Big Bend Conservancy
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Beware the bite of frostMatt Hardison 11.DEC.06Winter has descended on the Northern Hemisphere and even on down to the deserts of southwest Texas. Itís cold! Presently, the average daily high for the region is estimated to be a max of forty cold ones, Fahrenheit, that is. The Davis Mountains have already seen snowfall and Jack Frost will be coming for the rest of us soon enough. Even without the snow, the winter winds themselves are known to lead to exhaustion, hypothermia, and the dreaded frostbite. The season can be a deadly temptress; however, the frosty delights are worth braving those chilly temperatures. Winter provides a whole new season of unique outdoor activity. Nonetheless, the weather can quickly transform a wintry wonderland into a disaster zone. Precautions are in order.The first and foremost step to any cold weather outdoors excursion is to insulate your natural body heat. The heat you produce is most precious to preserve, and the most difficult to rekindle once it has been dulled. To properly insulate, remember to layer your clothing. It might seem easy enough just to throw your parka or goose down jacket over a T-shirt, but once outside youíll find that without sufficient layers youíre losing your heat faster than Drew Bledsoe. If the temperature drops below freezing in the morning pull out the long underwear mom gave you for Chanukah, then move on to warm pants and a shirt and then another shirt, one with long sleeves. Now youíre ready for your coat and jacket. Once the day gets started, and the sunís warmth runs old Jack back into his terrible cave, one can always peel off some layers.Keep in mind that your body warmth originates from the torso and spreads like an oil slick on a pond. This means two things: one, the torso is the most important part to keep insulated, and two; your extremities will get colder, faster. If you keep the torso warm the rest of you will survive. Guard it with layers of shirts and donít spare yourself a thick vest or sweater. Nonetheless, a person shouldnít have too much trouble maintaining warmth in the upper body. Your body is smart. Sometimes itís smarter than you are. As the body temperature drops, heat is retracted and reserved in the chest and abdomen in order to maintain the warmth necessary for the functioning of oneís vital organs. This heat is withdrawn from the extremities: the arms, legs, fingers, and toes. The human body reckons, hey! Everythingís okay if losing a finger means saving a kidney. And itís all right for the body to feel that way, too, but you shouldnít. Protect what little heat your body will afford your fingertips. It may be difficult to maneuver on skis, prepare a cup of cocoa, or squeeze off a high-velocity round at a prize buck without your fingertips. So, continue to layer even when it comes to gloves and socks. Thick wool is the best cover for the extremities because fleece will continue to keep you warm even when it gets wet. You donít hear any sheep complaining, do you? In the severe cold, layer a second pair of cotton or wool socks or a thin pair of knit gloves under the outer layer. Polyesters will keep you warm, but hold those mittens too close to the fire and theyíll melt to your hands. Plastic gloves melted to hands like super glue are not unusual in emergency rooms. No matter how much stuffing you pack around your chest, no matter how many pairs of socks you put on, none of it will make a lick of difference if you havenít protected your head. Ninety percent of body heat escapes via the cranium. Your head can be used as a thermostat to control your body temperature, if you have a hat. The more insulated the hat the better, and when it does get too hot youíll be amazed at just how fast youíll cool down when you take it off. A woolen-knitted cap or ďbeanieĒ is the best for conserving warmth but a felt cowboy hat or other thick hat will also save heat. Youíd also do good to choose a hat that protects the ears at the same time. Ears are often subject to frostbite and cold weather presents a host of medical problems to the hearing receptacles, from things as mild as earache all the way to deafness.When the winter is razor sharp and unrelenting youíll also want to consider heavy-duty protection. A woolen pancho is literally a blanket you can wear. The open sides allow your arms to move freely. Be careful with a pancho though, the loose front and back can easily get caught in machinery. If one plans on using any kind of shop tool this season he/she would be wise to invest in a pair of thermal coveralls. While the pancho is akin to donning a blanket, coveralls are more like wearing a sleeping bag. You can find affordable coveralls at most any clothing, hardware, or feed store. And they are an investment you wonít regret. Layered clothing may keep you comfortable during the day but at night the cold only becomes . . . well, colder. In the frozen hinterlands there is no substitute for lasting heat that will outshine a campfire. There seem to be more fire layouts to choose from than there are woods to build them from. Of course the traditional log cabin method surrounding a teepee of kindling works great to provide heat for a group. One or two people may find a reflection fire more apt in directing the heat their way. To build a reflection fire, stack the fuel logs into a wall opposite the direction you wish the heat to be projected. Place the kindling into a lean-to against the wall and light. The flames will reflect the heat away from the wall of logs into the path you have chosen. Any hale-fellow, well-trained Boy Scout can tell you that this type of fire is also the most conservative when supplies of firewood dwindle.Eventually youíll have to retire for the night and sleep. That is when layered clothing becomes counterproductive. Do not climb into your sleeping bag wearing every article of clothing you own. The body stays warmer when the skin is in contact with skin. Thatís why medics, when treating emergency hypothermia, share body heat skin to skin. When itís time for bed strip off the layers of clothes before getting into the sleeping bag and then pile layers off blankets and quilts over you, as well as under. With the right sleeping bag you could spare yourself the quilts but the right sleeping bag could cost you as much as $300 bucks. Chances are youíre not planning an expedition to the South Pole so you should consider bags from Kelty, High Sierra, or Coleman Peak 1, which will keep you warm, and not require a cosigner to purchase.Few people in America freeze to death in the outdoors. Frostbite, unfortunately, is all too common. This year some hunters will awaken early, and then snap off a finger while unzipping the old sleeping bag. Thereís a problem among cross-country skiers too; many wonít even notice their toes going numb -- turning into stubs of ice. And they are relatively lucky. Amputated arms and legs are a sad but common sight this time of year. A little common sense and prior planning will keep you intact, warm, and ready for the numbing adventures Mother Nature flings your way.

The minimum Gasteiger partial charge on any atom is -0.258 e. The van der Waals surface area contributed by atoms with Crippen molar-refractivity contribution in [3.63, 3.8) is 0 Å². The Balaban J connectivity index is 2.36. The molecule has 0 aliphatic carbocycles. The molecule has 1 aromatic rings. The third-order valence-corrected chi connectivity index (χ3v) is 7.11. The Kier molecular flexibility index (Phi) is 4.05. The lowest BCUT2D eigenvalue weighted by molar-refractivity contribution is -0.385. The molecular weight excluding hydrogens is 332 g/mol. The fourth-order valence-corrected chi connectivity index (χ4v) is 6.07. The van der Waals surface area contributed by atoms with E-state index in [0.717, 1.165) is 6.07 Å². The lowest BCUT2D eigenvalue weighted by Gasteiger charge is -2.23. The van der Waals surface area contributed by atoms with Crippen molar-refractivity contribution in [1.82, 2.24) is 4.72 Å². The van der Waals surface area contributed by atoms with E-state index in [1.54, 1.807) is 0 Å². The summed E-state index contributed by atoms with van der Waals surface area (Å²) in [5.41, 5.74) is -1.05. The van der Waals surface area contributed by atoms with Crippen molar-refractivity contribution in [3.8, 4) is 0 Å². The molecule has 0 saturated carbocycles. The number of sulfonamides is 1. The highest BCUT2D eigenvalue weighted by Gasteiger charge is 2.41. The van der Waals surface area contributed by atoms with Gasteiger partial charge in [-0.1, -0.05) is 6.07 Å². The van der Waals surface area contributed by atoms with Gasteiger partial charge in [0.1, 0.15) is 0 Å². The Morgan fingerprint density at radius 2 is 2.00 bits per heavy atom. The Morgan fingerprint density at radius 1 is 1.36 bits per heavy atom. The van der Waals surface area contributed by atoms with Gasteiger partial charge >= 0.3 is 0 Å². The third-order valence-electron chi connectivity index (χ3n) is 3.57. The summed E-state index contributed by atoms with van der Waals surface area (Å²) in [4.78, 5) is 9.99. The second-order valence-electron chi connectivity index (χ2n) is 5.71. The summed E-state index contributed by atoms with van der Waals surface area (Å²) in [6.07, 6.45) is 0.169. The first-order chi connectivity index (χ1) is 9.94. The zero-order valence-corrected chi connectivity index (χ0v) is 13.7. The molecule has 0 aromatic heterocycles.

Few people in America freeze to death in the outdoors.